Pharmacology, science of the interaction between chemical substances and living tissues. If the chemical is primarily beneficial, its study falls under the title therapeutics; if primarily harmful, its study is called toxicology. In either case, pharmacodynamics defines how the material is absorbed by the body, where it acts, what its effect is, and how it is metabolized and excreted. See also Drug; Poison.
Pharmacologists determine the therapeutic index of drugs, that is, the relative benefit to toxicity at various doses. This helps define the dosage of a drug that will most benefit a sick person. They also study how various conditions affect the excretion of drugs. For example, many drugs are more slowly metabolized in older persons, so these drugs need to be administered less frequently. Because many chemicals are excreted by the kidney, persons with kidney disease may have impaired drug excretion.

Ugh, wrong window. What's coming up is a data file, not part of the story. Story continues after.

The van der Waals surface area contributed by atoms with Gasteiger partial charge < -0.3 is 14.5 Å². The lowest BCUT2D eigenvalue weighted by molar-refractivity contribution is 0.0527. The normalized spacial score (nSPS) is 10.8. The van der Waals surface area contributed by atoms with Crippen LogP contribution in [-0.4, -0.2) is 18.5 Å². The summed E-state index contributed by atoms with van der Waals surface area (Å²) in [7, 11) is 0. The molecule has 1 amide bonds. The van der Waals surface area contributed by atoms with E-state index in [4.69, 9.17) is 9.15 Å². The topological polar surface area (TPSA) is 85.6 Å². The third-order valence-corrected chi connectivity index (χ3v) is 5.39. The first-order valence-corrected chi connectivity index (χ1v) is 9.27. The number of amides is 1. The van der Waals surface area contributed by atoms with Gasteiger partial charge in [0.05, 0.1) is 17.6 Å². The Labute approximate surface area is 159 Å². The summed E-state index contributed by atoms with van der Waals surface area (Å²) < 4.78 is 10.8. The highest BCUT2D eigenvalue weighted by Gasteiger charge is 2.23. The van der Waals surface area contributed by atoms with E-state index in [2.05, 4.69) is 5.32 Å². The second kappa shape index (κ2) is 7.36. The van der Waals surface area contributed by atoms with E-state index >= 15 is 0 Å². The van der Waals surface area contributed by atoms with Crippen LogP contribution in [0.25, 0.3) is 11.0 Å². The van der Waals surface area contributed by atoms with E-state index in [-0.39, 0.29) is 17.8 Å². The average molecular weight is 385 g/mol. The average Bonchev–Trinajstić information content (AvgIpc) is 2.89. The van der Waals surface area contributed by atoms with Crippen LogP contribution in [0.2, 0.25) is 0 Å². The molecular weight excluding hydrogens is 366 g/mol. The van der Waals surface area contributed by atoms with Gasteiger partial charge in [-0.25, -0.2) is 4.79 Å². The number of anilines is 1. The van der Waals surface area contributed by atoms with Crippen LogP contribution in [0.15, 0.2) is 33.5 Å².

Physicians who specialize in pharmacology are called clinical pharmacologists. Pharmacists who practice in hospitals also specialize in pharmacology, and they can advise physicians on the optimal use of medicinal drugs. See also Medicine.